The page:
In many ways, brand licensing represents a global industry. Its expos and events take place all over the world, from Las Vegas all the way to Tokyo. As a global industry, English seems to be the unofficial language of brand licensing. Regardless of the geographic area in which licensing is booming, English seems to be the preferred language when it comes to professional terminology. Even the industry’s leading experts, at least most of them, are anglophones. But brand licensing is also vibrantly local, and it’s intriguing to see what happens when licensing is being discussed in local languages.
We all know how important it is to understand the global nature of today’s business. Experience, however, teaches us to take one step back to think how we can make business more relevant locally.
Even more so, we should remember how we can make it more relevant both globally and locally.
Such thinking is especially critical in sales, where the closer you get to your prospect, the higher is your chance of closing a deal with them. This requires your understanding of their needs, concerns, and mentality. As you learn to understand your prospect’s culture and literarily speak their language, your chances to build a trustworthy relationship with them significantly increase.
Yet, this all isn’t as simple as it seems, particularly regarding the language. European licensing professionals frequently tend to use the main language of brand licensing to explain different industry concepts. And that’s not surprising to us, right?
We’re all used to using this language in our everyday work to replace some ‘local’ words we don’t consider relevant. What’s interesting is that apparently often local languages don’t even have fitting translations to specific brand licensing concepts. This is likely because the brand licensing industry has long gravitated around English speaking countries.
Thus, most of the educational material available to global licensing professionals has been, and still is, written in English. Likewise, most of the influencers within this industry are English language natives, or foreigners living and working in Anglophone countries. In fact, the situation is currently changing as we start to see more of localized licensing education. Still, the greatest percentage of the industry experts around the world have learned this business in English.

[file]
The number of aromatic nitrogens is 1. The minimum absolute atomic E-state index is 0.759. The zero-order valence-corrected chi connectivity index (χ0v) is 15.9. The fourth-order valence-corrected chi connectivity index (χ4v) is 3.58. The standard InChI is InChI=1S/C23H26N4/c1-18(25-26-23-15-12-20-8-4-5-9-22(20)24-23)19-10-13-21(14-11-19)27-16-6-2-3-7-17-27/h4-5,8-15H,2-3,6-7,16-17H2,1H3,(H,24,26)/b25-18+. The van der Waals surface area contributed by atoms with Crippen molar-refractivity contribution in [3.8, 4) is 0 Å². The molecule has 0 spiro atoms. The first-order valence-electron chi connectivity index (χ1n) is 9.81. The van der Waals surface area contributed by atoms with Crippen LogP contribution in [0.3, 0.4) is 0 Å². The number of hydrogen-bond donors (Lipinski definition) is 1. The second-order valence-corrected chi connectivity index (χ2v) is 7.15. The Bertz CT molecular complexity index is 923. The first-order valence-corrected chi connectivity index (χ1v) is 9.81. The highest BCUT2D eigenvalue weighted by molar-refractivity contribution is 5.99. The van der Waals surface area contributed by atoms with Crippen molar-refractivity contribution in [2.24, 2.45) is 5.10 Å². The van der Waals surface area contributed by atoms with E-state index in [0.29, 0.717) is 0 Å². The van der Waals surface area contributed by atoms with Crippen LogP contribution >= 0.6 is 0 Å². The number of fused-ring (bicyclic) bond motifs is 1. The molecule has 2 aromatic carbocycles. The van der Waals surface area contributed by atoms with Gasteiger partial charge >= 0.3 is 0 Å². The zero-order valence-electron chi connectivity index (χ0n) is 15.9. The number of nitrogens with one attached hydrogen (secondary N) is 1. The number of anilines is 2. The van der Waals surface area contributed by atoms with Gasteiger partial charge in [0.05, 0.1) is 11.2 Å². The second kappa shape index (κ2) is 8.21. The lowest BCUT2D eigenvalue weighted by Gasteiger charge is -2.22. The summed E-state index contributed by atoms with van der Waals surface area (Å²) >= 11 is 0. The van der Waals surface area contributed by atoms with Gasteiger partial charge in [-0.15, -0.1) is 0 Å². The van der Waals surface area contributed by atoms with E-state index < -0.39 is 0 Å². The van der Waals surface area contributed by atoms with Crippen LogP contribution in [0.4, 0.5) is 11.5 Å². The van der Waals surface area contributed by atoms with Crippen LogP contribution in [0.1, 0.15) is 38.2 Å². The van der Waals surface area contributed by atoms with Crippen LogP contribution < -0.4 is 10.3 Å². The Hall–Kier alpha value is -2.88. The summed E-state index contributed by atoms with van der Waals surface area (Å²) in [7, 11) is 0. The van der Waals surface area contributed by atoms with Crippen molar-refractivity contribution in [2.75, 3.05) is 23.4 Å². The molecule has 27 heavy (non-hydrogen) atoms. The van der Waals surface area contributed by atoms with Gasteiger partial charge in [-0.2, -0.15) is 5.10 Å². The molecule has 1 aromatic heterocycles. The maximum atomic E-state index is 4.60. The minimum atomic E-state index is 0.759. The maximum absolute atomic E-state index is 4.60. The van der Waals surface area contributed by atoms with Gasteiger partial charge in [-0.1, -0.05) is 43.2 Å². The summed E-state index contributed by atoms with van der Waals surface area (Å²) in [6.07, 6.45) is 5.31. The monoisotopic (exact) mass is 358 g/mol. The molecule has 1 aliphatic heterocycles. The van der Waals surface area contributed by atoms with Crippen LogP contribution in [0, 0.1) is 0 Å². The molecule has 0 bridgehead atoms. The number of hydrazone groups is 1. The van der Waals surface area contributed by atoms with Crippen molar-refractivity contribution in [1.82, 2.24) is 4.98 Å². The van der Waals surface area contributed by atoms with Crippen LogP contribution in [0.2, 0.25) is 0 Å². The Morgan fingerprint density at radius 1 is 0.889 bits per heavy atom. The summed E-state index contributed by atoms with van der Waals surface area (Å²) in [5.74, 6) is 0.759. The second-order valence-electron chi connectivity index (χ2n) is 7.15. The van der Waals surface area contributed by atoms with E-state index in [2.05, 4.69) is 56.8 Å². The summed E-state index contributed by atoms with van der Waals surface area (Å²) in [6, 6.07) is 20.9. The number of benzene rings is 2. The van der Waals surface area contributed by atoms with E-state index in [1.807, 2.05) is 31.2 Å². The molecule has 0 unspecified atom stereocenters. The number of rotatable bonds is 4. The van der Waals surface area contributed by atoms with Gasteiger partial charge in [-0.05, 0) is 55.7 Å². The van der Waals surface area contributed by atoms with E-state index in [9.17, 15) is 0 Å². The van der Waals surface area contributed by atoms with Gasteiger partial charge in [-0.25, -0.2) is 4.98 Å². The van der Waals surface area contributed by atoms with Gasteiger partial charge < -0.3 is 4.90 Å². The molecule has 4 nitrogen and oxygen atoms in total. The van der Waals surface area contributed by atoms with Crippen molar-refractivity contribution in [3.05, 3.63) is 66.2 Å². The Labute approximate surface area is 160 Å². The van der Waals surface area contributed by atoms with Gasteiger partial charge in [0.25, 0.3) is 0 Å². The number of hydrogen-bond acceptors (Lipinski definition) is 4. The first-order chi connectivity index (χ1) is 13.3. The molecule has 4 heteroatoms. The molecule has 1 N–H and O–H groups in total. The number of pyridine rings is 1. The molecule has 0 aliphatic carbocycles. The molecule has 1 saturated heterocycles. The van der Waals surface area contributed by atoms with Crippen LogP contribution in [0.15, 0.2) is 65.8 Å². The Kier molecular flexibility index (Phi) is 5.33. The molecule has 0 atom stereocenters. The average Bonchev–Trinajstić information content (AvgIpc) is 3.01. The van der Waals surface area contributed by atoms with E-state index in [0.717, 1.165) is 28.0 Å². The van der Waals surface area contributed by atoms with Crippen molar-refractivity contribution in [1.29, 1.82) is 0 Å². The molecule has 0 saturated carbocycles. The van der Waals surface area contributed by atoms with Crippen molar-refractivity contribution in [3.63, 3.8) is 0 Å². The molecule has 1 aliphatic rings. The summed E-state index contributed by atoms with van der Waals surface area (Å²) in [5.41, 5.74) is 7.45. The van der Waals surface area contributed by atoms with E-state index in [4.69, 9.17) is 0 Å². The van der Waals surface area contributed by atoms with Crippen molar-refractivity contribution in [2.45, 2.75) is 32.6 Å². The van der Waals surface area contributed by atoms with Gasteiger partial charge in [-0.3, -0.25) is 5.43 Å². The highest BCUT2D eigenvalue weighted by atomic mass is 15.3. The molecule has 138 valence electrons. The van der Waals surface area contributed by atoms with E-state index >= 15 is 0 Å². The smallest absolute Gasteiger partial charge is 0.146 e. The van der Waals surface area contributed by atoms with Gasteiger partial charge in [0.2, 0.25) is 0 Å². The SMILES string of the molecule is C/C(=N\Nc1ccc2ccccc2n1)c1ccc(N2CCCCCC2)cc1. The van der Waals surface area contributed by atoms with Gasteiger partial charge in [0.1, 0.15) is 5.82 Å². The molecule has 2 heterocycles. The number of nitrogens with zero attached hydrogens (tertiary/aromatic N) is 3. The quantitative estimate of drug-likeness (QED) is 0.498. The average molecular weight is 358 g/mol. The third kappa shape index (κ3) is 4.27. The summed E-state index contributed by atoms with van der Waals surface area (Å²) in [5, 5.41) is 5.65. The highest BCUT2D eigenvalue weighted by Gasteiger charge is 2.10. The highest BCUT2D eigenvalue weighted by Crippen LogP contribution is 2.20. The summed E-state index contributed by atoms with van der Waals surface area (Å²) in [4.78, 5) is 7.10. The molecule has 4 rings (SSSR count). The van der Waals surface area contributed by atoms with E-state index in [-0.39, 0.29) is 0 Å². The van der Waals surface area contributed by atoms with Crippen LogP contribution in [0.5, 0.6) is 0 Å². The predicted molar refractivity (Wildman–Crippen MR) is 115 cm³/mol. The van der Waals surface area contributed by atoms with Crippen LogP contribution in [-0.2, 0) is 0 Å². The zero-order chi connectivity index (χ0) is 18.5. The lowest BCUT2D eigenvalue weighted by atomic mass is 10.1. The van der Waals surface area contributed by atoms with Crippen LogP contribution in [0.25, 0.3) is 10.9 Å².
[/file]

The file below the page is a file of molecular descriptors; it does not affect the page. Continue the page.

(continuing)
So, this is how English became the language of brand licensing!
I recently had an interesting experience speaking with a prospect from Southern Europe. In the middle of our talk, I forgot a local word describing a specific phase in the licensing process. I resorted to English to avoid an embarrassing situation and explained that I’d learned the licensing theory in English. Surprisingly, the prospect reacted with a smile and said that that had been the case for him as well. He added that in his language there is no translation for that concept, and most of his colleagues use the same English word to refer to it. Apparently, using English to fill in the gaps seems to be standard procedure.
But what happens if your prospect doesn’t speak English at all? Well, in that case, you just have to improvise and use a bit of imagination.
I guess one could say that we’re almost there as to diversifying the brand licensing industry with languages. It’s definitely possible to use local languages to “talk the talk” and cover most topics without using English words. There are only a few cases left for which the go-to language is still English if you want to get your message through.
In my opinion, this internalization trend fits the overall pattern. Just like the brand licensing industry is both local and global, its business language may be a mix of both.
So, if you speak your prospects’ language(s), just take a bit of time to familiarize with the relevant licensing vocabulary. The next time you have a meeting, go right ahead and show them your language skills! And in case you find yourself in a tight spot, simply jump to English – it’s the most common language of brand licensing!